In her nine-year CIO experience at New York Life, Campbell has seen women-and men-exhibit her management style. "Most of the men I manage have responded incredibly well to that kind of management style and are now using it themselves."
Campbell has learned a lot from men as well. "I have learned an incredible amount from Sy (Sternberg, CEO of New York Life) over the last nine years," she says. "He's very involved in the day-to-day management of the business and is so knowledgeable about the insurance business; he taught me much of what I know about the business side of insurance."
Campbell majored in history in college, then made her way into real estate, human resources and banking. She describes her last nine years as a CIO as thrilling; so much so, she might have made switch to insurance from banking earlier had the opportunity presented itself. "Technology came to the forefront in banking earlier and was such a driver; insurance companies in many cases were not really looking at technology in that kind of a strong way," she says.
"We call it the technology-enabled enterprise: In the life insurance business, technology doesn't drive our business; mostly our agents and sales do," Campbell says, "but from a technology perspective you can't grow the business without utilizing technology to your best advantage, and (experiencing that has) really been a lot of fun."
By Carrie Burns
Mary Ellen Freyermuth
Director of Management Information Systems
Catholic Mutual Group
For Mary Ellen Freyermuth, the term "challenge" is a misnomer. For her it means "opportunity for continuous improvement."
In her more than 30 years of IT experience, Freyermuth has spent 23 of them in the property/casualty insurance industry. Her insurance career began and continues in Omaha, Neb., first with Acceptance Insurance Co. and the last 13 years as manager and now director of management information systems at Catholic Mutual Group (CMG), a provider of property, liability, automobile and worker's compensation services to the Catholic Church. Freyermuth oversees all information systems development and operations in the company's home offices as well as 36 service offices located throughout the United States and Canada.
As the first woman to be invited to serve on the I/T Committee for the Property Casualty Insurers Association of America (PCI), she was the first woman to serve as chairperson of the committee for its 1997 annual I/T Conference. Her 17-year history with PCI, along with her participation in CIO-specific sessions at IASA, is evidence of Freyermuth's dedication to the industry.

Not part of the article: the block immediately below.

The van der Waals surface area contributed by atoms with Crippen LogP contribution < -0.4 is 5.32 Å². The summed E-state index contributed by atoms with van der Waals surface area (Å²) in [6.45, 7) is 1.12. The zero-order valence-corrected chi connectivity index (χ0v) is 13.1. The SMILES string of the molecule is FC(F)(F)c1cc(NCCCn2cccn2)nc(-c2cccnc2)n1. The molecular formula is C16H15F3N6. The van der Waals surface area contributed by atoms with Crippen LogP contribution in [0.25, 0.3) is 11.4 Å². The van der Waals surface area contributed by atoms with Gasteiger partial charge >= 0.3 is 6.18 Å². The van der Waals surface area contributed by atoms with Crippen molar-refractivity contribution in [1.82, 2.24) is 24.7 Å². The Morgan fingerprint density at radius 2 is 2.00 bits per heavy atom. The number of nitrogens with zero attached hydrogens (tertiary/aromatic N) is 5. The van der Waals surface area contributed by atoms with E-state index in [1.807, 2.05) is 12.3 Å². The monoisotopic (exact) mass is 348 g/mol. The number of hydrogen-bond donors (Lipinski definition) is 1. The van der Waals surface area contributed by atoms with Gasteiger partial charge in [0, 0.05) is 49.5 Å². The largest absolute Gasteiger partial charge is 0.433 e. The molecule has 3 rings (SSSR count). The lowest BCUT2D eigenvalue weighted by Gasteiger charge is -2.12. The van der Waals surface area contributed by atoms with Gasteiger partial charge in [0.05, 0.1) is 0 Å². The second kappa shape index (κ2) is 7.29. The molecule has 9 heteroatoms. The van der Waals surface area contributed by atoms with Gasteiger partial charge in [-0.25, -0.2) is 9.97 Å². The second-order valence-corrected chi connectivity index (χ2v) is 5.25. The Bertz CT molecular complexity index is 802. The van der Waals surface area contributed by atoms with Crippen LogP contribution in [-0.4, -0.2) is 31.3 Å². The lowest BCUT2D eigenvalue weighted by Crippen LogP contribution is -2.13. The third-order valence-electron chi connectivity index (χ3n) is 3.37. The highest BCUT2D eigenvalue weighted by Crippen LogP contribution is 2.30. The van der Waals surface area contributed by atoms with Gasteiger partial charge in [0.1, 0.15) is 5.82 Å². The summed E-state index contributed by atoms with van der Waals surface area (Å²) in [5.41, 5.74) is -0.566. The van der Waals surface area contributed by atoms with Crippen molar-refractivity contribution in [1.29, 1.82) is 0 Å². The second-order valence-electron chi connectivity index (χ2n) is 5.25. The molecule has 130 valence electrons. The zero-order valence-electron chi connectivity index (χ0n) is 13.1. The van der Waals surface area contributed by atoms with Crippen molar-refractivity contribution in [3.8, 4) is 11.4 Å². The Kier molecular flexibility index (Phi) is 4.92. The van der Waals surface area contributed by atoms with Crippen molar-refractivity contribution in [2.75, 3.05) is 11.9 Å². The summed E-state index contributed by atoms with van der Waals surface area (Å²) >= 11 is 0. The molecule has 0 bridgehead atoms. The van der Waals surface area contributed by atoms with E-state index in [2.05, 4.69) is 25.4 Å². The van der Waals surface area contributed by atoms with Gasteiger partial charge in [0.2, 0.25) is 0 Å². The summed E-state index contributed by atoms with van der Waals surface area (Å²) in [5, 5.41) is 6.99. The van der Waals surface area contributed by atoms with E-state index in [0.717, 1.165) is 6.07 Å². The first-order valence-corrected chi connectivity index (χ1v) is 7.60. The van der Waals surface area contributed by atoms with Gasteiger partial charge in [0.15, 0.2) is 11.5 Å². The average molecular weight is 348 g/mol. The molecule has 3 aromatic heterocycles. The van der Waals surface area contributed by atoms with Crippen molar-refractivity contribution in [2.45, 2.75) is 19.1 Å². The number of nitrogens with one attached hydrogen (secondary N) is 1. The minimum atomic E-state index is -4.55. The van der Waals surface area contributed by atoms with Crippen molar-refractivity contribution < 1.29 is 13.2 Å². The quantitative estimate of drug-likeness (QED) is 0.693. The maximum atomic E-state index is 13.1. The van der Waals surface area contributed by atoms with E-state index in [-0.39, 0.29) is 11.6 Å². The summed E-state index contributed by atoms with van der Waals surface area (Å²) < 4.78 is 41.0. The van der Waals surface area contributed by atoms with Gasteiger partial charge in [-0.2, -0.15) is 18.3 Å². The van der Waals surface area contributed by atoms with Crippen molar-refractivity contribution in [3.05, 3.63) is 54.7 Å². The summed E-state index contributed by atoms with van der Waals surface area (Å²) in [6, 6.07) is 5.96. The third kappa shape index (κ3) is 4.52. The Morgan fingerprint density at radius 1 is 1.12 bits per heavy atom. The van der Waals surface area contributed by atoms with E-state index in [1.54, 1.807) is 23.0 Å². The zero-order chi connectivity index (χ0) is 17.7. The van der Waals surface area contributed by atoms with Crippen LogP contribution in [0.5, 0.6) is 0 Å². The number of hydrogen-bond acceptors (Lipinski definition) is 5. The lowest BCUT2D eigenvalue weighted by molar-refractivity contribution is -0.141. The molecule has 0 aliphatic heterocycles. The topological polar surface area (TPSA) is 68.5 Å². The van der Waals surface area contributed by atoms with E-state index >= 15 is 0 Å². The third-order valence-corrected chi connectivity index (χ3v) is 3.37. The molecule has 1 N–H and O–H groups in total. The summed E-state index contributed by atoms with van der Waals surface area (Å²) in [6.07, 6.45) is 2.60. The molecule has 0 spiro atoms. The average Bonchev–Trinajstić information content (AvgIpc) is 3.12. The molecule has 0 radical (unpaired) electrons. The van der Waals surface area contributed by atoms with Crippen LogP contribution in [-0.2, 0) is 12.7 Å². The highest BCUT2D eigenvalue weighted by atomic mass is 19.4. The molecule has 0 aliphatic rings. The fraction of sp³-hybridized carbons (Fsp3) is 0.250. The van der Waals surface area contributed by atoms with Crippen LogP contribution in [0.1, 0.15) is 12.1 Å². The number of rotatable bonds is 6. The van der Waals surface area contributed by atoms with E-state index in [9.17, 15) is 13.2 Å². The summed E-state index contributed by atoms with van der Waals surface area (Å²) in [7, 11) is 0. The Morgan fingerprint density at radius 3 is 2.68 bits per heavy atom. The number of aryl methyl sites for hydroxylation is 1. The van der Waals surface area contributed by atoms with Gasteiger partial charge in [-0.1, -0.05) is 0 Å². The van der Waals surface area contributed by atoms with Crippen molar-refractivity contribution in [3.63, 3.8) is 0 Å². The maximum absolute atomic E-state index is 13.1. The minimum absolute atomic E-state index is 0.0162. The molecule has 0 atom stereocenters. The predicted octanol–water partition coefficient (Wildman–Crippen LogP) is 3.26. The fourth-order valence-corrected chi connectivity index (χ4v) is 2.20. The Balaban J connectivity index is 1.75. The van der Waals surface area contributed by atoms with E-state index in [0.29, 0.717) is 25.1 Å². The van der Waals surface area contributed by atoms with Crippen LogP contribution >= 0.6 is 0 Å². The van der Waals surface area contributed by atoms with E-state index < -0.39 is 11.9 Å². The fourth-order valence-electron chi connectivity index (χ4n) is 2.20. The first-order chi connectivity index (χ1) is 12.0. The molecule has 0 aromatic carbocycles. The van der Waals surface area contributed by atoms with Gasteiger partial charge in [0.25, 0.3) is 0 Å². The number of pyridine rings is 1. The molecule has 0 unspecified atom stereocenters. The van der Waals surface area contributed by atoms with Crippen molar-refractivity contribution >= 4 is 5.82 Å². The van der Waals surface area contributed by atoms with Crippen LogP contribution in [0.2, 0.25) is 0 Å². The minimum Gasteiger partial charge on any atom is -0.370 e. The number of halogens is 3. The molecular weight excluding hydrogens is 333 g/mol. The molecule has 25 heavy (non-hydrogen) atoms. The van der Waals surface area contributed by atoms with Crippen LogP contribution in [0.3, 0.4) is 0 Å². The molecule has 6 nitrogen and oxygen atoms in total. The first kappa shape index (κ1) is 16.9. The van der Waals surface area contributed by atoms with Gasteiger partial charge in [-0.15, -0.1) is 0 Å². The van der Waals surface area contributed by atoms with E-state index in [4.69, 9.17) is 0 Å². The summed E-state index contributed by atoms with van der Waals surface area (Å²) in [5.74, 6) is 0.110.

Being first-and being a woman-has presented more than its share of challenges, however, but none impossible to overcome, notes Freyermuth.
"You have to prove yourself a little more," she says, "and you have to be more resilient. You have to volunteer a lot."
Freyermuth found this out firsthand when a few years back she saw an opportunity to join a CMG strategic service initiative committee-comprised only of men.
"I called and asked to be on the committee-told the chair he needed me. Shortly afterwards, another woman was invited to join," she says.
Freyermuth is quick to point out that she's far from being a "women's libber," but admits that-especially early in her career - many of the challenges she and other women in IT faced centered on perception.
"Women typically were viewed as clerical, non-management employees," she says. "If you were in insurance, it was viewed as a pretty complicated field to understand and, therefore, more geared for a man. I started in IT as a data entry operator. When I told management that I wanted to learn how to program, their response was 'okay, we'll let you play around with it.' To me, this meant regardless of gender, challenges are really just opportunities. You have to ask for what you want, and then be willing to work hard to get it."
Even today, the specific nature of CMG presents other ongoing challenges that continue to present opportunities, admits Freyermuth.
"Our self-insurance fund company is unique, and we are here to serve the Catholic Church, so we rarely tell anyone 'no,'" she says. "We don't use independent agents; instead marketing agents do the selling, and we have to make good on the promises they make. So from a technology point of view, we have to make everything work."
Making everything work meant taking charge three years ago of a complete redesign of CMG's in-house-developed policy and claims processing systems, which run on 20-plus servers, and working closely with various vendors on the design and implementation of technologies ranging from billing and accounts receivable to Web development and hosting. Most recently, Freyermuth also managed the organization's imaging technology implementation.